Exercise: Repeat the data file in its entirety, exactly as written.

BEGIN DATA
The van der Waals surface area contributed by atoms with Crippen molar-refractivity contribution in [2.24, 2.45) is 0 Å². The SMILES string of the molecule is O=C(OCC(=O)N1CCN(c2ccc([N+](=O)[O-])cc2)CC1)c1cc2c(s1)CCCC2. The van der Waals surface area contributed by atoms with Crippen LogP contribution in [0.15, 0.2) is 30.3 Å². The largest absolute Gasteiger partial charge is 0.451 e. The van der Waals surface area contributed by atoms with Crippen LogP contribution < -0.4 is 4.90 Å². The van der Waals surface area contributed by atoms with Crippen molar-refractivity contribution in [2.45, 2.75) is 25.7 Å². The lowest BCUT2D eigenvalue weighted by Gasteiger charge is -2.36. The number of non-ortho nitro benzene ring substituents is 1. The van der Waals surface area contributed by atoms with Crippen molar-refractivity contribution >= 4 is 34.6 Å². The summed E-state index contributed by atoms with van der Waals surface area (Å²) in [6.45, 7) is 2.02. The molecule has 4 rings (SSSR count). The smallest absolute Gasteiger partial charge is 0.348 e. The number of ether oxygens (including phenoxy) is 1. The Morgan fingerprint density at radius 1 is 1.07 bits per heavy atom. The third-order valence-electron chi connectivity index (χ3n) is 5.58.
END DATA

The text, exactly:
The van der Waals surface area contributed by atoms with Crippen molar-refractivity contribution in [2.24, 2.45) is 0 Å². The SMILES string of the molecule is O=C(OCC(=O)N1CCN(c2ccc([N+](=O)[O-])cc2)CC1)c1cc2c(s1)CCCC2. The van der Waals surface area contributed by atoms with Crippen LogP contribution in [0.15, 0.2) is 30.3 Å². The largest absolute Gasteiger partial charge is 0.451 e. The van der Waals surface area contributed by atoms with Crippen LogP contribution < -0.4 is 4.90 Å². The van der Waals surface area contributed by atoms with Crippen molar-refractivity contribution in [2.45, 2.75) is 25.7 Å². The lowest BCUT2D eigenvalue weighted by Gasteiger charge is -2.36. The number of non-ortho nitro benzene ring substituents is 1. The van der Waals surface area contributed by atoms with Crippen molar-refractivity contribution >= 4 is 34.6 Å². The summed E-state index contributed by atoms with van der Waals surface area (Å²) in [6.45, 7) is 2.02. The molecule has 4 rings (SSSR count). The smallest absolute Gasteiger partial charge is 0.348 e. The number of ether oxygens (including phenoxy) is 1. The Morgan fingerprint density at radius 1 is 1.07 bits per heavy atom. The third-order valence-electron chi connectivity index (χ3n) is 5.58.